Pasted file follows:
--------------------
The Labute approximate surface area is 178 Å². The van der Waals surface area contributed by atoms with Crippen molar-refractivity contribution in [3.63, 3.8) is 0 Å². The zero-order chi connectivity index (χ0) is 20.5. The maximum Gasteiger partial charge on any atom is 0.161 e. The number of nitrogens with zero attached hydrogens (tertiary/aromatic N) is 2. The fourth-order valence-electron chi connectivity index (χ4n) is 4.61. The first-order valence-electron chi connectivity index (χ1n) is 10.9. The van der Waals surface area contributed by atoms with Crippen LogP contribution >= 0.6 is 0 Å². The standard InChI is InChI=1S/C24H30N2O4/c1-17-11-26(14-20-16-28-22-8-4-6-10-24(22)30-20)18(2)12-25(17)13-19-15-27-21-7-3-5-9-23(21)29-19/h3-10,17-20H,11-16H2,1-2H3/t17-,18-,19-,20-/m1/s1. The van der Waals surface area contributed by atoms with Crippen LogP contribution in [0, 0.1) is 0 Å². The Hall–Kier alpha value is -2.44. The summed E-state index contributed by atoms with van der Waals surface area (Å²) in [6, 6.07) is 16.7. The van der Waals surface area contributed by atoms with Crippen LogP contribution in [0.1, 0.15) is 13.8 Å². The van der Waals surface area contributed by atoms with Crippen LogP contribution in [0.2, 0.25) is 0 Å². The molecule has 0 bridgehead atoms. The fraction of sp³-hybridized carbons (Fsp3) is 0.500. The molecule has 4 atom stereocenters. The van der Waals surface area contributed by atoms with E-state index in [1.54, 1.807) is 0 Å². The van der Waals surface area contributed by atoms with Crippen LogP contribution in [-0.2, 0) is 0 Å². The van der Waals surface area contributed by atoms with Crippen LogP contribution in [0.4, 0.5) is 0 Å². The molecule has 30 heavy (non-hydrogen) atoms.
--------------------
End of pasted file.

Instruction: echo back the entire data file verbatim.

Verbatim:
The Labute approximate surface area is 178 Å². The van der Waals surface area contributed by atoms with Crippen molar-refractivity contribution in [3.63, 3.8) is 0 Å². The zero-order chi connectivity index (χ0) is 20.5. The maximum Gasteiger partial charge on any atom is 0.161 e. The number of nitrogens with zero attached hydrogens (tertiary/aromatic N) is 2. The fourth-order valence-electron chi connectivity index (χ4n) is 4.61. The first-order valence-electron chi connectivity index (χ1n) is 10.9. The van der Waals surface area contributed by atoms with Crippen LogP contribution >= 0.6 is 0 Å². The standard InChI is InChI=1S/C24H30N2O4/c1-17-11-26(14-20-16-28-22-8-4-6-10-24(22)30-20)18(2)12-25(17)13-19-15-27-21-7-3-5-9-23(21)29-19/h3-10,17-20H,11-16H2,1-2H3/t17-,18-,19-,20-/m1/s1. The van der Waals surface area contributed by atoms with Crippen LogP contribution in [0, 0.1) is 0 Å². The Hall–Kier alpha value is -2.44. The summed E-state index contributed by atoms with van der Waals surface area (Å²) in [6, 6.07) is 16.7. The van der Waals surface area contributed by atoms with Crippen LogP contribution in [0.1, 0.15) is 13.8 Å². The van der Waals surface area contributed by atoms with Crippen LogP contribution in [0.2, 0.25) is 0 Å². The molecule has 0 bridgehead atoms. The fraction of sp³-hybridized carbons (Fsp3) is 0.500. The molecule has 4 atom stereocenters. The van der Waals surface area contributed by atoms with E-state index in [1.54, 1.807) is 0 Å². The van der Waals surface area contributed by atoms with Crippen LogP contribution in [-0.2, 0) is 0 Å². The van der Waals surface area contributed by atoms with Crippen LogP contribution in [0.4, 0.5) is 0 Å². The molecule has 30 heavy (non-hydrogen) atoms.